Cookies

We use cookies to ensure that we give you the best experience on our website. By continuing to browse this repository, you give consent for essential cookies to be used. You can read more about our Privacy and Cookie Policy.


Durham Research Online
You are in:

‘The medical’ and ‘health’ in a critical medical humanities.

Atkinson, S. and Evans, B. and Woods, A. and Kearns, R. (2015) '‘The medical’ and ‘health’ in a critical medical humanities.', Journal of medical humanities., 36 (1). pp. 71-81.

Abstract

As befits an emerging field of enquiry, there is on-going discussion about the scope, role and future of the medical humanities. One relatively recent contribution to this debate proposes a differentiation of the field into two distinct terrains, ‘medical humanities’ and ‘health humanities,’ and calls for a supersession of the former by the latter. In this paper, we revisit the conceptual underpinnings for a distinction between ‘the medical’ and ‘health’ by looking at the history of an analogous debate between ‘medical geography’ and ‘the geographies of health’ that has, over the last few years, witnessed a re-blurring of the distinction. Highlighting the value of this debate within the social sciences for the future development of the medical humanities, we call for scholars to take seriously the challenges of critical and cultural theory, community-based arts and health, and the counter-cultural creative practices and strategies of activist movements in order to meet the new research challenges and fulfill the radical potential of a critical medical humanities.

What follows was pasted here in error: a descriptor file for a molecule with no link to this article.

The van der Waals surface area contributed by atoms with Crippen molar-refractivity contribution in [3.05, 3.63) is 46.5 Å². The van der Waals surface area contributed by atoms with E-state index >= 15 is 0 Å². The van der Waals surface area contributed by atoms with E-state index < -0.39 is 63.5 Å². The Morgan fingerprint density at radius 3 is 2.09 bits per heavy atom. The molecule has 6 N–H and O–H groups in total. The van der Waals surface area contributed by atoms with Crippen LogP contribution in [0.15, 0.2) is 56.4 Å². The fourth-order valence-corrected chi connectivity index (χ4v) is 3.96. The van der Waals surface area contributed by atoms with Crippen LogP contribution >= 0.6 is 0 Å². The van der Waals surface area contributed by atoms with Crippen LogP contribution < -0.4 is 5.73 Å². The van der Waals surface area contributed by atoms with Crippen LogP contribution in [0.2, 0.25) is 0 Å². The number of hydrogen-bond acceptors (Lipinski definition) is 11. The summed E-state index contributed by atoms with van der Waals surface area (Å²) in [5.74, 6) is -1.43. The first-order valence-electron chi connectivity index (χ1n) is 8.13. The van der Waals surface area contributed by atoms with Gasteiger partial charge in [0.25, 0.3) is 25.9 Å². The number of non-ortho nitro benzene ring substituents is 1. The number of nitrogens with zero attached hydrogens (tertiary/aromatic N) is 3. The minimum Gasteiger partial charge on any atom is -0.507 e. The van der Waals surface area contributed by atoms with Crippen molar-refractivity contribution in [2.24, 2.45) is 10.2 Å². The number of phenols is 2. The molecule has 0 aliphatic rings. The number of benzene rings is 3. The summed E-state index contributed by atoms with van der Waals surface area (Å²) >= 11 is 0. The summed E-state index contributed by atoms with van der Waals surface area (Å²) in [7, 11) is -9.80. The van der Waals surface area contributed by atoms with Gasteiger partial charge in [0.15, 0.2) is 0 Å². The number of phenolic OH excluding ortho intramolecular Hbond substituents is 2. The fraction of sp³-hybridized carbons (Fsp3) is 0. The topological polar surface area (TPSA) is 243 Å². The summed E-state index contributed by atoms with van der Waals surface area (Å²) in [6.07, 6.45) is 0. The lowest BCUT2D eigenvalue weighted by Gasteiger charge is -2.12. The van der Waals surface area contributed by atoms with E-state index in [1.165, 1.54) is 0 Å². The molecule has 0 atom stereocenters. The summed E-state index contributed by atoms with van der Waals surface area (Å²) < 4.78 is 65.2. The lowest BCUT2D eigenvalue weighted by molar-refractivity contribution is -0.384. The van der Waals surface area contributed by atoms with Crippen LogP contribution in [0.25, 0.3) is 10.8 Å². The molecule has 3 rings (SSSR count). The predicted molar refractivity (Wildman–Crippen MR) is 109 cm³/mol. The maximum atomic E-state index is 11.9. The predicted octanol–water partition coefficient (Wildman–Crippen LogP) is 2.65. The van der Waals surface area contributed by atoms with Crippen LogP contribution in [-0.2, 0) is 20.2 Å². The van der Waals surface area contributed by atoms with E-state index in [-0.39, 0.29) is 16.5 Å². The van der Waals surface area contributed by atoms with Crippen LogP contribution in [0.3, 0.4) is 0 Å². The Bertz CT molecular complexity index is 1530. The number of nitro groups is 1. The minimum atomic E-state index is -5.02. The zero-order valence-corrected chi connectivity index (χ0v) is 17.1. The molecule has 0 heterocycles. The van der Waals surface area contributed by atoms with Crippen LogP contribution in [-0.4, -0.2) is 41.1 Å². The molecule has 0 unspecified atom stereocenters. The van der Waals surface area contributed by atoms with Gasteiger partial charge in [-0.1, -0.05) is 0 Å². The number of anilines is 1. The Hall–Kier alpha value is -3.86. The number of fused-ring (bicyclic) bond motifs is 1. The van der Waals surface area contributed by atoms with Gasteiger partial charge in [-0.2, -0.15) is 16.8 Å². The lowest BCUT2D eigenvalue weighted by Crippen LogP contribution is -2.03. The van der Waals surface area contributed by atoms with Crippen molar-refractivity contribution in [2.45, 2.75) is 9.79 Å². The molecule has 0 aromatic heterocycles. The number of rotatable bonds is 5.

Item Type:Article
Keywords:Medical humanities, Health humanities, Medical geography, Geographies of health, Critical theory, Arts and health, Activism, Patient advocacy.
Full text:(VoR) Version of Record
Available under License - Creative Commons Attribution.
Download PDF
(193Kb)
Status:Peer-reviewed
Publisher Web site:http://dx.doi.org/10.1007/s10912-014-9314-4
Publisher statement:© The Author(s) 2014. This article is published with open access at Springerlink.com. This article is distributed under the terms of the Creative Commons Attribution License which permits any use, distribution, and reproduction in any medium, provided the original author(s) and the source are credited.
Date accepted:30 November 2014
Date deposited:31 March 2015
Date of first online publication:12 December 2014
Date first made open access:No date available

Save or Share this output

Export:
Export
Look up in GoogleScholar